D.C. United continue to be an organization that is running in circles. There is no plan that the organization isn’t willing to abandon if a season goes sideways. The departure of manager Wayne Rooney is merely the latest iteration of that habit.
Rooney long had a savior-like aura about him as it relates to the Black and Red. He injected a shot of adrenaline into the club when he arrived as a player in 2018, leading DCU to an improbable run to the MLS Cup playoffs. Fifteen months later, he left to take on a player/coach role at Derby County. The impression then was that he left his job in Washington, D.C., unfinished, and could have done more to continue the momentum that his arrival had brought. Yet the view of Rooney as a savior persisted, and appears to have clouded the club’s collective judgement.
In July 2022, Rooney returned, this time as manager. In that role, he lasted roughly the same amount of time, though the short tenure in itself wasn’t a huge surprise. It always seemed like Rooney would use it as a stepping stone to bigger and better things, and he signed a contract that lasted only until this December. That viewpoint was reinforced when his family didn’t follow him back to the nation’s capital.
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But even with that expectation, Rooney departs having fallen short of most of his goals. Sure, DCU improved its points total by 13 this season, this after finishing dead last in the league in 2022. That, however, is managerial low-hanging fruit. With the final day of the regular season still to be played by D.C. United’s conference rivals, it is likely to finish in the bottom third of the Eastern Conference, and moving from dreadful to merely mediocre is nothing to celebrate in the parity-driven world of MLS.
Rooney recognized there was more to do, and earlier this year, it seemed as though he wanted to stay. It certainly wasn’t the easiest of seasons, with the racism allegations and ultimate departure of forward Taxi Fountas among his myriad managerial challenges. But ultimately, the team’s performance over the past two months, when the Black and Red went 2-4-4 after the Leagues Cup, sealed his fate with the team’s owners. Perhaps the veneer of savior finally wore off; at the very least, it was recognized as being unsustainable.
The main takeaway then is that for the fourth straight season, DCU will finish out of the playoffs, and lest anyone think that this was some near miss, the only reason the Black and Red were eliminated after playing its full 34-game schedule is because MLS’ ever-generous playoff system added two teams per conference this season, upping the total to nine out of 15 in the east. Otherwise, DCU would have been eliminated weeks ago.
Perhaps most revealing was Rooney’s comment: “I’ve done everything I can to get this club into the playoffs,” he said. “It’s not a single thing that’s happened. It’s about timing.” He did also say he was given enough money and support by ownership.
As for structure, that is another story. DCU will hire a new GM in the coming weeks, with longtime executive Dave Kasper getting moved upstairs into an advisory role. If that sounds familiar, that’s because it is. Back in April 2021, the club hired Lucy Rushton to be the GM, with Kasper getting moved upstairs with the title of sporting director. Over the course of 18 tumultuous months, the club fired a manager, Hernan Losada (whom Rushton didn’t hire), and brought in Rooney to take over with a remit to remake the club. Three months after Rooney’s arrival, Rushton was let go. Now, Rooney’s gone too. That inability to commit to a coherent vision is at the heart of DCU’s problems.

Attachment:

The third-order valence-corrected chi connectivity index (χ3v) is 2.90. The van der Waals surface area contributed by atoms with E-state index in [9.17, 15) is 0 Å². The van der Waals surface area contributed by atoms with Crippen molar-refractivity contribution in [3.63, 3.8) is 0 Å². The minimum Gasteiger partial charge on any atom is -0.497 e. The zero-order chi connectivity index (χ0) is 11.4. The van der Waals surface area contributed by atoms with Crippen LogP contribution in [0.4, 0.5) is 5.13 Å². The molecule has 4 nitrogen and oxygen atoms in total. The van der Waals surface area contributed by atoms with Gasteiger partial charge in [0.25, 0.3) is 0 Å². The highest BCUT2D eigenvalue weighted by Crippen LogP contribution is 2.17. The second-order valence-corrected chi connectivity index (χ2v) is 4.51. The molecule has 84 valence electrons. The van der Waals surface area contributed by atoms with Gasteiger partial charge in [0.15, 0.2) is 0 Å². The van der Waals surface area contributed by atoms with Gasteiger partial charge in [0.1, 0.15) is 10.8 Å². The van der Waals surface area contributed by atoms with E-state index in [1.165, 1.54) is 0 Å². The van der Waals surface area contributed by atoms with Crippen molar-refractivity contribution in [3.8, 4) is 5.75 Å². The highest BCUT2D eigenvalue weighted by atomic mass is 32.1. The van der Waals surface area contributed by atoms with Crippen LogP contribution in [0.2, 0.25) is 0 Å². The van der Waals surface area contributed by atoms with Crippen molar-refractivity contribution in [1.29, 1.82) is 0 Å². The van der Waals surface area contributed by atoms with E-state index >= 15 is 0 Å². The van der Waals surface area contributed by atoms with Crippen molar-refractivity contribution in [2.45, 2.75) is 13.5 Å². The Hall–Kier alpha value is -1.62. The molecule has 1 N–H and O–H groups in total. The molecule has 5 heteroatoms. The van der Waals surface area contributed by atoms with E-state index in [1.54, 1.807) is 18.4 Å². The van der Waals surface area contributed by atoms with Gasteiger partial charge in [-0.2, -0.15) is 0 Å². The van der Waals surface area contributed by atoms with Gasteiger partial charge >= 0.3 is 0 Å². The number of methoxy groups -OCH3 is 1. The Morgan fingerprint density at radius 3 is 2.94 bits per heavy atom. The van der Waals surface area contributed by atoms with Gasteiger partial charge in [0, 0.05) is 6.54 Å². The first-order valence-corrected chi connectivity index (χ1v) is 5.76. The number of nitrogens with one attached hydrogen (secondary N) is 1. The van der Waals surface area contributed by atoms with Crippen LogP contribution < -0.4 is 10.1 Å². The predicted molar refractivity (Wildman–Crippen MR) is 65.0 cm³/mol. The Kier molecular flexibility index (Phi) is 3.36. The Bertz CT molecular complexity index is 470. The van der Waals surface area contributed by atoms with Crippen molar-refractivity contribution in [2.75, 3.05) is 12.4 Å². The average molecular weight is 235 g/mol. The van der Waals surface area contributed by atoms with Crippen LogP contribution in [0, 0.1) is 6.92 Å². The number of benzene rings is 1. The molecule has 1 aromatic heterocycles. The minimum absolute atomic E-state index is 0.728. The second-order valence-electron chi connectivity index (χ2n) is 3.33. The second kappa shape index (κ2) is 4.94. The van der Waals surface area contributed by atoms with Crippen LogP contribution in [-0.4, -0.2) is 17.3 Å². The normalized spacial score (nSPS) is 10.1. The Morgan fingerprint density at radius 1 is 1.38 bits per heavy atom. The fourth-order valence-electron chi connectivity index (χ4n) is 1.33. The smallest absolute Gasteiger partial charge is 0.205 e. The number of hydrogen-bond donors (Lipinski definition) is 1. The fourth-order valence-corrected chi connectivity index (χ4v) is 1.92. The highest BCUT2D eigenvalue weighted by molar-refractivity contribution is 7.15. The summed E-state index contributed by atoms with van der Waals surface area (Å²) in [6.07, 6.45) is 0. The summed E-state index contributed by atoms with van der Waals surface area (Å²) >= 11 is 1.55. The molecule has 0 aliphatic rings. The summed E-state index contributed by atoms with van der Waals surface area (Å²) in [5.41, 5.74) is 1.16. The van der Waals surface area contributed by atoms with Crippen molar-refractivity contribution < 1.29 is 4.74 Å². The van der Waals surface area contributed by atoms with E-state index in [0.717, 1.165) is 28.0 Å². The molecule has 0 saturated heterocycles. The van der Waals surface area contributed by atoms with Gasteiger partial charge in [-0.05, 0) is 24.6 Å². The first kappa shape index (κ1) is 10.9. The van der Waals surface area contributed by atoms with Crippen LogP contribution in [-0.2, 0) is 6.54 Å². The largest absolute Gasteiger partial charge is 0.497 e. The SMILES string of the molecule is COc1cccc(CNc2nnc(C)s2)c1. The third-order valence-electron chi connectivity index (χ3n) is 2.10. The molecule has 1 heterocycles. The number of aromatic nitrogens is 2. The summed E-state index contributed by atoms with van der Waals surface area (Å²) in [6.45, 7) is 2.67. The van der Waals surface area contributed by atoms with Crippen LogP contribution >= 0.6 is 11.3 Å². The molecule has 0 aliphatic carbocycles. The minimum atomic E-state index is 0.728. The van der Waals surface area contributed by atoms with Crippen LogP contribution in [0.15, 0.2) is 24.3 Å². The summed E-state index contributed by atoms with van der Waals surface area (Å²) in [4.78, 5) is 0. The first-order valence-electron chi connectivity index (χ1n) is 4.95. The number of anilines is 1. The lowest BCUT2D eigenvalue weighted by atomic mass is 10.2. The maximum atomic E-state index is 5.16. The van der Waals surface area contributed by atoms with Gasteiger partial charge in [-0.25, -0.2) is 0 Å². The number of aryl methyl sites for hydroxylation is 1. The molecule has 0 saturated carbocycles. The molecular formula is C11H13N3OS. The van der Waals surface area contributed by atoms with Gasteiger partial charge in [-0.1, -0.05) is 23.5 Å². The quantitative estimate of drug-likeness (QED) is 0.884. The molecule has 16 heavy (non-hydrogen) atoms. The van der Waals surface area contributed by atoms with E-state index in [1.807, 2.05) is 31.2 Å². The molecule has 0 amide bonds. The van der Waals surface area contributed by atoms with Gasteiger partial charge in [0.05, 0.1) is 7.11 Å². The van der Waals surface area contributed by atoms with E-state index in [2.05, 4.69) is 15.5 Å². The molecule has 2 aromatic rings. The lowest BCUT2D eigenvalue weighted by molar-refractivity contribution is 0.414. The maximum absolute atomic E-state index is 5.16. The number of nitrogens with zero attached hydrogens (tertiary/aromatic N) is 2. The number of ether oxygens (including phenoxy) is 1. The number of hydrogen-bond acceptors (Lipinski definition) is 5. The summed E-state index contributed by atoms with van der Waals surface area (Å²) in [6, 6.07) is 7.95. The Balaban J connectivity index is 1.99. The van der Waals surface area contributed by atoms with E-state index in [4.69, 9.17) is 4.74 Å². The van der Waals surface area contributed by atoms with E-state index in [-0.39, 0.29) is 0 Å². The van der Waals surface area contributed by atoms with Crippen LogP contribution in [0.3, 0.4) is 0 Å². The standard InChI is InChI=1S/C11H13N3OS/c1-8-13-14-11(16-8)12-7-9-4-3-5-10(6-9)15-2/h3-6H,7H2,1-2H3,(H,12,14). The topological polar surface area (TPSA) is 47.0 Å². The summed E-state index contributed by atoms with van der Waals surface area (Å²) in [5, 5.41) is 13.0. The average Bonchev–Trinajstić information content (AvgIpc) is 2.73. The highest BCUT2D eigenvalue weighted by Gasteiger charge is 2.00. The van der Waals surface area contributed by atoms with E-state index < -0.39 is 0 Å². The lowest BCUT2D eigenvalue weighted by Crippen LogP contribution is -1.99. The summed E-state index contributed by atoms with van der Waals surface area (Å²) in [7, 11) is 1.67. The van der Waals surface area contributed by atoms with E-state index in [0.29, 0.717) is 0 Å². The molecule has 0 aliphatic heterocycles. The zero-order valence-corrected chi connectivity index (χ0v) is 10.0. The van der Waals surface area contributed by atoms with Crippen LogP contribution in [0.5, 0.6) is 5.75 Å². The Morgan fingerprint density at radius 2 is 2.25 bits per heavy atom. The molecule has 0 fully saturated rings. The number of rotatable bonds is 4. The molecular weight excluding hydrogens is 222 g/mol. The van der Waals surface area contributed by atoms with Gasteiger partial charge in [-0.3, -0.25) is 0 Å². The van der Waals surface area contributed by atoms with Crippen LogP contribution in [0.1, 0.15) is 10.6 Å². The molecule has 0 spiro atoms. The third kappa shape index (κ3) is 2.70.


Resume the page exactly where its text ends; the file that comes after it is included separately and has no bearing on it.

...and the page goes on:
The GM role is one the organization has been slow to fill, and the lack of a replacement has been pointed to as a reason why DCU underperformed, but that is arguably a smokescreen. There were people still making GM-level decisions, namely Kasper and Rooney, along with technical director Stewart Mairs.
This time around, the GM won’t report to Kasper, but to co-owner Jason Levien. While that is an improvement, there’s absolutely no guarantee that if things don’t improve in a season or two, the new GM (whomever it may be) will be jettisoned again.
It points to a broader question of: What is the plan moving forward? Apparently, not even the owners know.
Rooney: It’s the right time to leave
Wayne Rooney talks about returning to the United Kingdom following his departure as manager of D.C. United.
“We’ve been hard at work talking with potential general managers, and when we have someone in place, part of that discussion is around: What’s our coaching strategy and what’s our player recruitment strategy?” Levien told The Washington Post. “How are we going to build a culture that is going to take us to where we want to go? We’re getting smarter just by having those discussions, by talking to different people who’ve been successful doing this.”
One would think that these topics would have been broached and defined long ago, especially for a club with as rich a history as DCU, with four MLS Cups to its name. That they are only being examined in detail now is damning, but is reflected in what has taken place over the past five years.
This is an organization that, when the 2024 season starts, will have had four different managers over that span. It went from a club legend in Ben Olsen — who, by the way, has revived the Houston Dynamo all the way to a playoff spot — to the hyper-pressing ways of Hernan Losada (who still has Montreal alive in the East), to Rooney, to whoever is next. It’s whiplash-inducing. If there is such a thing as “confidence equity” as it relates to decisions by ownership, that has long since been exhausted.
Whoever the GM ends up being, they’ll need to give the next coach time and patience, and a commitment to a plan. If that happens, DCU can go from looking for saviors to finding a sustainable path to returning to the league’s elite.